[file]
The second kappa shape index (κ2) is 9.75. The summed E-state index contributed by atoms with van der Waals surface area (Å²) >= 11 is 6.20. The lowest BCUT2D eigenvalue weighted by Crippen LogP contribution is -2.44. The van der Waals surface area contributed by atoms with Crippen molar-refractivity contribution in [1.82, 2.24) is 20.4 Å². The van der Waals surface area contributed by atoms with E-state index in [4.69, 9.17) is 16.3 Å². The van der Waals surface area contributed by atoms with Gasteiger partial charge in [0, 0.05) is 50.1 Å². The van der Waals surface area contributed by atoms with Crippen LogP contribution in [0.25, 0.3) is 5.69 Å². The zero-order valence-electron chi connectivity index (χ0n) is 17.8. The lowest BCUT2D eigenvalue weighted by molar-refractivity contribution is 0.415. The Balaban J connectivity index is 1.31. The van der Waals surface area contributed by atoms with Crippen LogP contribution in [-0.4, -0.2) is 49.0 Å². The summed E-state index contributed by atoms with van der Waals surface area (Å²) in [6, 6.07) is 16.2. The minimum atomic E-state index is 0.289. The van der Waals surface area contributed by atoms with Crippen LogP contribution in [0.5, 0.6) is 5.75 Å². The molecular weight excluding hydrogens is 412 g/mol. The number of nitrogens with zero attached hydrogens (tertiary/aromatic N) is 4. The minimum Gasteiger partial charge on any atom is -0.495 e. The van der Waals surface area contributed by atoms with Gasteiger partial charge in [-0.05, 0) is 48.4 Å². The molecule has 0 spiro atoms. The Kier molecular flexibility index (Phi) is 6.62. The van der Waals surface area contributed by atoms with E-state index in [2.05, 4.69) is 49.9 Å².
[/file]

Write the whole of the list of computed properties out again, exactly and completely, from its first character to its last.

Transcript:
The second kappa shape index (κ2) is 9.75. The summed E-state index contributed by atoms with van der Waals surface area (Å²) >= 11 is 6.20. The lowest BCUT2D eigenvalue weighted by Crippen LogP contribution is -2.44. The van der Waals surface area contributed by atoms with Crippen molar-refractivity contribution in [1.82, 2.24) is 20.4 Å². The van der Waals surface area contributed by atoms with E-state index in [4.69, 9.17) is 16.3 Å². The van der Waals surface area contributed by atoms with Gasteiger partial charge in [0, 0.05) is 50.1 Å². The van der Waals surface area contributed by atoms with Crippen LogP contribution in [0.25, 0.3) is 5.69 Å². The zero-order valence-electron chi connectivity index (χ0n) is 17.8. The lowest BCUT2D eigenvalue weighted by molar-refractivity contribution is 0.415. The Balaban J connectivity index is 1.31. The van der Waals surface area contributed by atoms with Crippen LogP contribution in [-0.4, -0.2) is 49.0 Å². The summed E-state index contributed by atoms with van der Waals surface area (Å²) in [6, 6.07) is 16.2. The minimum atomic E-state index is 0.289. The van der Waals surface area contributed by atoms with Crippen LogP contribution in [0.5, 0.6) is 5.75 Å². The molecular weight excluding hydrogens is 412 g/mol. The number of nitrogens with zero attached hydrogens (tertiary/aromatic N) is 4. The minimum Gasteiger partial charge on any atom is -0.495 e. The van der Waals surface area contributed by atoms with Gasteiger partial charge in [-0.05, 0) is 48.4 Å². The molecule has 0 spiro atoms. The Kier molecular flexibility index (Phi) is 6.62. The van der Waals surface area contributed by atoms with E-state index in [2.05, 4.69) is 49.9 Å².